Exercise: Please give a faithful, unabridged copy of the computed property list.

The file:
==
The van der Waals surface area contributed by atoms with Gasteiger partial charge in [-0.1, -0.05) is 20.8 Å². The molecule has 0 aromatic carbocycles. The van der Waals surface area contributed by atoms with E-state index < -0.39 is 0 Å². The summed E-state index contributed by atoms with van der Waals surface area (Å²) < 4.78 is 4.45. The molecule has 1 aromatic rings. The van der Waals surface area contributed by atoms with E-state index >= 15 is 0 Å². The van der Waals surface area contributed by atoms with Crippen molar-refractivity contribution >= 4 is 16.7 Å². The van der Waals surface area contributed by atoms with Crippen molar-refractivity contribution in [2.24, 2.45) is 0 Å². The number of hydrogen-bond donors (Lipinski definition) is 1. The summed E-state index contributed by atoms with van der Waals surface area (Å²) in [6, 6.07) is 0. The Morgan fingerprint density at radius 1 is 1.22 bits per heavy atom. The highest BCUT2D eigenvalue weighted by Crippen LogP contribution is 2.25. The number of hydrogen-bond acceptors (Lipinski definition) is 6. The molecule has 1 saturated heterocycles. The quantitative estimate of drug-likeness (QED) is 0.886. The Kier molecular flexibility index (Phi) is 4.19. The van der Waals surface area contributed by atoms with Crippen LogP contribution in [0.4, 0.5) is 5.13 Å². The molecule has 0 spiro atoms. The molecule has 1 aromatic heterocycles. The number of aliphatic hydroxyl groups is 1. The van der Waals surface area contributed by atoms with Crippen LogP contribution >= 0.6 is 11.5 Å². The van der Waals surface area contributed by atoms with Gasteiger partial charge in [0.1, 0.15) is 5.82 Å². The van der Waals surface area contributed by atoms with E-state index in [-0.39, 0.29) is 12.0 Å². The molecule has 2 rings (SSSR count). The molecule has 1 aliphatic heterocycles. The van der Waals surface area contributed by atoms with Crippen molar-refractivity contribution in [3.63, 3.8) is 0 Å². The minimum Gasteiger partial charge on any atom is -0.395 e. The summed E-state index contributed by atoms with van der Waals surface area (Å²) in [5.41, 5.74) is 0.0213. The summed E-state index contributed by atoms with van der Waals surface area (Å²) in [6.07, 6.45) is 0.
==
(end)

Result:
The van der Waals surface area contributed by atoms with Gasteiger partial charge in [-0.1, -0.05) is 20.8 Å². The molecule has 0 aromatic carbocycles. The van der Waals surface area contributed by atoms with E-state index < -0.39 is 0 Å². The summed E-state index contributed by atoms with van der Waals surface area (Å²) < 4.78 is 4.45. The molecule has 1 aromatic rings. The van der Waals surface area contributed by atoms with E-state index >= 15 is 0 Å². The van der Waals surface area contributed by atoms with Crippen molar-refractivity contribution >= 4 is 16.7 Å². The van der Waals surface area contributed by atoms with Crippen molar-refractivity contribution in [2.24, 2.45) is 0 Å². The number of hydrogen-bond donors (Lipinski definition) is 1. The summed E-state index contributed by atoms with van der Waals surface area (Å²) in [6, 6.07) is 0. The Morgan fingerprint density at radius 1 is 1.22 bits per heavy atom. The highest BCUT2D eigenvalue weighted by Crippen LogP contribution is 2.25. The number of hydrogen-bond acceptors (Lipinski definition) is 6. The molecule has 1 saturated heterocycles. The quantitative estimate of drug-likeness (QED) is 0.886. The Kier molecular flexibility index (Phi) is 4.19. The van der Waals surface area contributed by atoms with Crippen LogP contribution in [0.4, 0.5) is 5.13 Å². The molecule has 0 spiro atoms. The molecule has 1 aromatic heterocycles. The number of aliphatic hydroxyl groups is 1. The van der Waals surface area contributed by atoms with Crippen LogP contribution >= 0.6 is 11.5 Å². The van der Waals surface area contributed by atoms with Gasteiger partial charge in [0.1, 0.15) is 5.82 Å². The van der Waals surface area contributed by atoms with E-state index in [-0.39, 0.29) is 12.0 Å². The molecule has 2 rings (SSSR count). The molecule has 1 aliphatic heterocycles. The van der Waals surface area contributed by atoms with Crippen molar-refractivity contribution in [3.63, 3.8) is 0 Å². The minimum Gasteiger partial charge on any atom is -0.395 e. The summed E-state index contributed by atoms with van der Waals surface area (Å²) in [5.41, 5.74) is 0.0213. The summed E-state index contributed by atoms with van der Waals surface area (Å²) in [6.07, 6.45) is 0.